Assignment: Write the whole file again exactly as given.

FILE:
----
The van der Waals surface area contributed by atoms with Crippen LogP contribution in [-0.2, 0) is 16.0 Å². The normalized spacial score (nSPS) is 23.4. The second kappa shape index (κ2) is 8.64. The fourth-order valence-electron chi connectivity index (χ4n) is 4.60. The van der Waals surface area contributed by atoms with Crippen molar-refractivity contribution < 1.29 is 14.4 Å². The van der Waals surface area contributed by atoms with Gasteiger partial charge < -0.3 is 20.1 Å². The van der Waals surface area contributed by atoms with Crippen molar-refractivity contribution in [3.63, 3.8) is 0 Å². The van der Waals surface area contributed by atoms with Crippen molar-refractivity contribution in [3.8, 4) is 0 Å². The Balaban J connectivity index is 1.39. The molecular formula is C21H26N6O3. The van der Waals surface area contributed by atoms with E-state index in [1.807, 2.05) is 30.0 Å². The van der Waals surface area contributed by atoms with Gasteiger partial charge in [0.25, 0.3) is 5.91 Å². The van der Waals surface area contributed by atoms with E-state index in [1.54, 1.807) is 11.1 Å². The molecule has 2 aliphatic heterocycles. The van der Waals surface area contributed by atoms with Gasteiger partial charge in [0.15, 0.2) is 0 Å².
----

The van der Waals surface area contributed by atoms with Crippen LogP contribution in [-0.2, 0) is 16.0 Å². The normalized spacial score (nSPS) is 23.4. The second kappa shape index (κ2) is 8.64. The fourth-order valence-electron chi connectivity index (χ4n) is 4.60. The van der Waals surface area contributed by atoms with Crippen molar-refractivity contribution < 1.29 is 14.4 Å². The van der Waals surface area contributed by atoms with Gasteiger partial charge < -0.3 is 20.1 Å². The van der Waals surface area contributed by atoms with Crippen molar-refractivity contribution in [3.63, 3.8) is 0 Å². The van der Waals surface area contributed by atoms with Crippen molar-refractivity contribution in [3.8, 4) is 0 Å². The Balaban J connectivity index is 1.39. The molecular formula is C21H26N6O3. The van der Waals surface area contributed by atoms with E-state index in [1.807, 2.05) is 30.0 Å². The van der Waals surface area contributed by atoms with Gasteiger partial charge in [0.25, 0.3) is 5.91 Å². The van der Waals surface area contributed by atoms with E-state index in [1.54, 1.807) is 11.1 Å². The molecule has 2 aliphatic heterocycles. The van der Waals surface area contributed by atoms with Gasteiger partial charge in [0.15, 0.2) is 0 Å².